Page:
Please Note: Next Race meeting is Wednesday 9th October

Hands and heels wins the races

A bright January afternoon at Ludlow offered two perfect examples of when use of the stick can sometimes unbalance a horse this afternoon. In the two closest finishes, separating first and second by a neck and and head, the winning rider had in both instances focused on drive and balance against use of the whip.

It was a day of contrasts. 10 lined up in the opening Conditional Riders’ Handicap Chase amongst which were some of the leading riders of the sport’s future. An unremarkable race on paper provided a perfect spectacle with four in a line at the final open ditch three from home. By the last, the lead was between Ivilnoble and Steel Wave, whose blinkers suggest a thinking horse. However, under firm driving from Tabitha Worsley, he ran a truer line to win his seventh race for Gary Hanmer with great resolution, a second win of the season since prevailing in a similar race at Stratford in late October.

Another graduate of the Point-to-Point ranks delivered the winner of the Heath Farm Meats Maiden Hurdle an hour later, for what seemed like old times. Owned by Diana Williams, whose horses have included Hazel Hill, trained by Mel Rowley and ridden by claimer Alex Edwards, Latitude saw off 11 other starters to win the 2m 5f contest with something in hand. His jumping will need some polish, but it was a winning start over obstacles for the Maisemore and Aintree bumper winner.

Latitude with winning connections

The Point-to-Point theme continued with the first of Ludlow’s hunter chases, won by Jamie Snowden’s Hogan’s Height, one time winner of the Grand Sefton Chase at Aintree three years ago. Under the guidance of leading lady amateur Gina Andrews, who a fortnight ago passed Polly Gundry’s record of 300 Point-to-Point winners, Hogan’s Height relished the conditions and standard of opposition to win by 4 1/2l. Expect to see him pot-hunting I would imagine.

The finish of the day came in the Feature G C Rickards Ltd Mares Handicap Hurdle, where Tom Scudamore showed why he has remained near the top of his profession for nearly 20 years with a driving finish on Colin Tizzard’s So Said I, beating Lucy Wadham’s Terresita a head. Both horses were under strong driving into and after the last but So Said I found more once Scudamore had put his stick down. It was as exciting a finish at Ludlow as I can remember.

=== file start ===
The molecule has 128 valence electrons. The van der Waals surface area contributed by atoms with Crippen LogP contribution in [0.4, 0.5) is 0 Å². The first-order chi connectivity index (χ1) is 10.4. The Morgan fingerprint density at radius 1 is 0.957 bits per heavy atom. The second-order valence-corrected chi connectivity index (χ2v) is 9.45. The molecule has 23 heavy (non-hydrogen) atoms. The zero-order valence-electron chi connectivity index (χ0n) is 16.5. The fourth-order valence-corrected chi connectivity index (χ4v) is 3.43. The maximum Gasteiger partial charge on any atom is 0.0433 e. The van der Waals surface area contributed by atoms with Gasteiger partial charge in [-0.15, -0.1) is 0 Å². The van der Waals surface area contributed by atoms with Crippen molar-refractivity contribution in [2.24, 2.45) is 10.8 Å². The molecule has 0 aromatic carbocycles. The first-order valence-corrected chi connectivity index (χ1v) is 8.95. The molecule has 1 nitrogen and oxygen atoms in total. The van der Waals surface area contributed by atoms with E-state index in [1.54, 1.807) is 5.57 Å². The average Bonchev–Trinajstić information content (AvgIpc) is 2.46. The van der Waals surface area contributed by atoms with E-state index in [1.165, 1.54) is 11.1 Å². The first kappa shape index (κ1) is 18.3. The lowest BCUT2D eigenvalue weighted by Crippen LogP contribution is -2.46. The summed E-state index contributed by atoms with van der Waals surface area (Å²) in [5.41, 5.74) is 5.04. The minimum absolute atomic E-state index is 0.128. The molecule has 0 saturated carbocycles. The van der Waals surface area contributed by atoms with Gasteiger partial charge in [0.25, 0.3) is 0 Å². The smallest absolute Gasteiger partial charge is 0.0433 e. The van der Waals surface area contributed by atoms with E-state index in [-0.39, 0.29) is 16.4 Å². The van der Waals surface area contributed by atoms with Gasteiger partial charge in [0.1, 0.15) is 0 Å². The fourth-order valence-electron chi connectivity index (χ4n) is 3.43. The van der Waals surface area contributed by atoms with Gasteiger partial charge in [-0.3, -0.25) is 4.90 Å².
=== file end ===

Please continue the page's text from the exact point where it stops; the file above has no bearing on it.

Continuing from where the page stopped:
The feature Billy Preston Steeplechase was won by the Fergal O’Brien trained Karl Philippe, whose owners include a certain H Redknapp. Paddy Brennan had to sit tight at the fourth last as the partnership sprawled on landing, but the 7 year old retained his balance to kick on again and assert a 3 1/2l advantage at the line. O’Brien winners have been harder to find over the past month or so, but with 98 on the board, he looks most likely to become the second trainer in the UK to top a century of winners after Donald McCain passed that milestone last week. Whenever it happens, it is a remarkable achievement for a yard without the financial muscle of many of his contemporaries.

Andrew Wates has owned a great many good horses over many years, including a memorable afternoon in April at Aintree with Rough Quest a while back. Today was the turn of Zacony Rebel, who wasn’t troubled to win the 2m Novices Hurdle under Tom Cannon for Toby Lawes. At odds of 1/3, no-one got rich, but a horse can only win, and Zacony Rebel’s second victory over hurdles was convincing.

The unpronounceable Tchoupinminzac, who must be every commentator’s nightmare, showed great resolution to see off Robiola and See The Clouds in the closing bumper for Dr Richard Newland and Charlie Hammond.

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